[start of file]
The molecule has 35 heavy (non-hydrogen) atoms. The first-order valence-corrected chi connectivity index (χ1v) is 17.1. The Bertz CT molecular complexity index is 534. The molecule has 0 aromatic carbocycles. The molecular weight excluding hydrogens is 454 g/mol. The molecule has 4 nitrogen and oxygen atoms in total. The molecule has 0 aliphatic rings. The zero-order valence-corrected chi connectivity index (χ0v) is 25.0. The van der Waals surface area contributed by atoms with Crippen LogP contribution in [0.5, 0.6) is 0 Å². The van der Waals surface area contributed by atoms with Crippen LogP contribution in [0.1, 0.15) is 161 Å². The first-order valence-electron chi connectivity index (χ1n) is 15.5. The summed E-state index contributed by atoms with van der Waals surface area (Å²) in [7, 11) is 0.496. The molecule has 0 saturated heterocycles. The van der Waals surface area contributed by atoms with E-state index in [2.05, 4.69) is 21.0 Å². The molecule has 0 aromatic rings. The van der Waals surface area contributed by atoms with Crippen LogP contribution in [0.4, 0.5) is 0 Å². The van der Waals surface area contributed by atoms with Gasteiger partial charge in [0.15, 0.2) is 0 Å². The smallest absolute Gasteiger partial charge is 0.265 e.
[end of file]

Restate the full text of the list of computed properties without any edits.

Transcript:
The molecule has 35 heavy (non-hydrogen) atoms. The first-order valence-corrected chi connectivity index (χ1v) is 17.1. The Bertz CT molecular complexity index is 534. The molecule has 0 aromatic carbocycles. The molecular weight excluding hydrogens is 454 g/mol. The molecule has 4 nitrogen and oxygen atoms in total. The molecule has 0 aliphatic rings. The zero-order valence-corrected chi connectivity index (χ0v) is 25.0. The van der Waals surface area contributed by atoms with Crippen LogP contribution in [0.5, 0.6) is 0 Å². The van der Waals surface area contributed by atoms with Crippen LogP contribution in [0.1, 0.15) is 161 Å². The first-order valence-electron chi connectivity index (χ1n) is 15.5. The summed E-state index contributed by atoms with van der Waals surface area (Å²) in [7, 11) is 0.496. The molecule has 0 saturated heterocycles. The van der Waals surface area contributed by atoms with E-state index in [2.05, 4.69) is 21.0 Å². The molecule has 0 aromatic rings. The van der Waals surface area contributed by atoms with Crippen LogP contribution in [0.4, 0.5) is 0 Å². The van der Waals surface area contributed by atoms with Gasteiger partial charge in [0.15, 0.2) is 0 Å². The smallest absolute Gasteiger partial charge is 0.265 e.